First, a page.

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Everything Workaholics Gets Wrong About Corporate Life

"Workaholics" is great for a ton of reasons — the quirky cast of characters, outrageous jokes, and of course, Blake's glorious hair. The show did many things right during its seven-season run on Comedy Central, but when it comes to corporate life, they got a few things wrong.

When the three main characters aren't tripping on shrooms or having a rager at their place, they're usually working at TelAmeriCorp, a call center where they spend more time slacking off than making sales. Because of this, a ton of scenes take place at the office.

When Adam (Adam DeVine), Blake (Blake Anderson), and Ders (Anders Holm) are on the clock, they're able to pull wild pranks, talk about porn with their co-workers, and get into all sorts of other shenanigans without so much as a warning from HR. If it was that way in real life, telemarketing would be considered a dream job for many people. As we all know, that's not the case. Below, we're going over everything "Workaholics" got wrong about corporate life. Without further ado, s'go!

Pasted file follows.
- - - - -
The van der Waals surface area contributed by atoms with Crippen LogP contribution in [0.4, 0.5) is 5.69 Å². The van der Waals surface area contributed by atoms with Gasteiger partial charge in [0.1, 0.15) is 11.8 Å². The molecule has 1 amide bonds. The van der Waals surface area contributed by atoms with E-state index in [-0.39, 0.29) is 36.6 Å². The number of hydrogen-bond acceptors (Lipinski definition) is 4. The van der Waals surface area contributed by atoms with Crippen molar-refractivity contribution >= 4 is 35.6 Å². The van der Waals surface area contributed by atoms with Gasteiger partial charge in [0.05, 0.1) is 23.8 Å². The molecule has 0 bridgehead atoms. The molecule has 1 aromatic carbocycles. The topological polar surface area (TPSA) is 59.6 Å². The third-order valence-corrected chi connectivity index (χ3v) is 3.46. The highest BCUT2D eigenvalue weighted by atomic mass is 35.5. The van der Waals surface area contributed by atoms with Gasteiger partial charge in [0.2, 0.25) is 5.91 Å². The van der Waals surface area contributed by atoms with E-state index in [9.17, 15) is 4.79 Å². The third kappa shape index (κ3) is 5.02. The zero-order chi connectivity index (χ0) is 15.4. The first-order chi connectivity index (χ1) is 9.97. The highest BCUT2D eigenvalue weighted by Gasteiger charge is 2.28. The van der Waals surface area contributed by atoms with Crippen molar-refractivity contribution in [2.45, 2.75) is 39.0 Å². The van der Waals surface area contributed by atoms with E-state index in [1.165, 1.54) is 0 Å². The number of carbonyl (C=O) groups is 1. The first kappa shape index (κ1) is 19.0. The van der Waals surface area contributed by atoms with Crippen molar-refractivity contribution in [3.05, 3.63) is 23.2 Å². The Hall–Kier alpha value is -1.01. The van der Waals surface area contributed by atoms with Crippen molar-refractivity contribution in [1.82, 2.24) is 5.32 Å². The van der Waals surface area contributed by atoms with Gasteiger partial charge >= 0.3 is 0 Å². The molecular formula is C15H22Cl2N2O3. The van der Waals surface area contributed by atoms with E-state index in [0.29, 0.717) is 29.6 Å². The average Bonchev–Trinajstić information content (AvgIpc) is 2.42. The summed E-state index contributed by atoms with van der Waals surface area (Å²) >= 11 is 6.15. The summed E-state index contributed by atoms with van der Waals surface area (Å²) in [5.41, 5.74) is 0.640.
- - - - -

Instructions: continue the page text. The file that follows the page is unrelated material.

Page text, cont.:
There's plenty of time to chat with your co-workers

Whenever the guys are at the office, they always have time to talk. They don't just say a few words to each other in passing; they have full-blown conversations on a regular basis. When they aren't coming up with some crazy plan in their cubicle, they're making dick jokes in the break room. Other characters often join their conversations as well, whether it's Jillian, Alice, Bill, or Montez.

In real life, it's not unusual for employees to go entire shifts hardly saying anything to their co-workers. They might make small talk with each other at the watercooler or coffee machine, but menial office jobs are notorious for overworking their employees, so there often isn't a lot of time to chat. Even if you do happen to have some spare time, you might work in a different department than your work BFF, so the most you could do is send them a quick meme and hope your boss doesn't catch you slacking off.